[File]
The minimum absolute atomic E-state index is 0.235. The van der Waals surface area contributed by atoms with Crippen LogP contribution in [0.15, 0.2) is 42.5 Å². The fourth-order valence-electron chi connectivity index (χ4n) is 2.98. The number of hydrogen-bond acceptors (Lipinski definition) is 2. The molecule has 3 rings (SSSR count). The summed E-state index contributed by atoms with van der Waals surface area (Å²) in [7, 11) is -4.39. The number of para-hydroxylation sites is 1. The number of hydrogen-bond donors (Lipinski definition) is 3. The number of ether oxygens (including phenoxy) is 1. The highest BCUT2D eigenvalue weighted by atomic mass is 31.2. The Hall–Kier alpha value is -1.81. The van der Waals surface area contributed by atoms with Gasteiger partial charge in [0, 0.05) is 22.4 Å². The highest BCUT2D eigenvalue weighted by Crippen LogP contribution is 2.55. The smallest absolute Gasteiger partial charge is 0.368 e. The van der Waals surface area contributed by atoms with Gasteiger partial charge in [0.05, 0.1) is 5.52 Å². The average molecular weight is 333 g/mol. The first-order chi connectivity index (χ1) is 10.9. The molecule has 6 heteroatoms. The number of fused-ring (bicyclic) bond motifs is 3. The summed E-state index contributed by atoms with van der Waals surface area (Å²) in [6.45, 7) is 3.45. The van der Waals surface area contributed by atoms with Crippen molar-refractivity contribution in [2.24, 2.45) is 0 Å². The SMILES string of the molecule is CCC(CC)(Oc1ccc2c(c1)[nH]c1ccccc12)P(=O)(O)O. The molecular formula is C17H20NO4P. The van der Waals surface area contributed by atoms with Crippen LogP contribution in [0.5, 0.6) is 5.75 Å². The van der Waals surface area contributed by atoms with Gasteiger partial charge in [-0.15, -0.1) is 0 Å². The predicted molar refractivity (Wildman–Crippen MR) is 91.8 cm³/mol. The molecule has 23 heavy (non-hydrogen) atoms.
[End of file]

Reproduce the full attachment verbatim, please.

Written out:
The minimum absolute atomic E-state index is 0.235. The van der Waals surface area contributed by atoms with Crippen LogP contribution in [0.15, 0.2) is 42.5 Å². The fourth-order valence-electron chi connectivity index (χ4n) is 2.98. The number of hydrogen-bond acceptors (Lipinski definition) is 2. The molecule has 3 rings (SSSR count). The summed E-state index contributed by atoms with van der Waals surface area (Å²) in [7, 11) is -4.39. The number of para-hydroxylation sites is 1. The number of hydrogen-bond donors (Lipinski definition) is 3. The number of ether oxygens (including phenoxy) is 1. The highest BCUT2D eigenvalue weighted by atomic mass is 31.2. The Hall–Kier alpha value is -1.81. The van der Waals surface area contributed by atoms with Gasteiger partial charge in [0, 0.05) is 22.4 Å². The highest BCUT2D eigenvalue weighted by Crippen LogP contribution is 2.55. The smallest absolute Gasteiger partial charge is 0.368 e. The van der Waals surface area contributed by atoms with Gasteiger partial charge in [0.05, 0.1) is 5.52 Å². The average molecular weight is 333 g/mol. The first-order chi connectivity index (χ1) is 10.9. The molecule has 6 heteroatoms. The number of fused-ring (bicyclic) bond motifs is 3. The summed E-state index contributed by atoms with van der Waals surface area (Å²) in [6.45, 7) is 3.45. The van der Waals surface area contributed by atoms with Crippen molar-refractivity contribution in [2.24, 2.45) is 0 Å². The SMILES string of the molecule is CCC(CC)(Oc1ccc2c(c1)[nH]c1ccccc12)P(=O)(O)O. The molecular formula is C17H20NO4P. The van der Waals surface area contributed by atoms with Crippen LogP contribution in [0.5, 0.6) is 5.75 Å². The van der Waals surface area contributed by atoms with Gasteiger partial charge in [-0.15, -0.1) is 0 Å². The predicted molar refractivity (Wildman–Crippen MR) is 91.8 cm³/mol. The molecule has 23 heavy (non-hydrogen) atoms.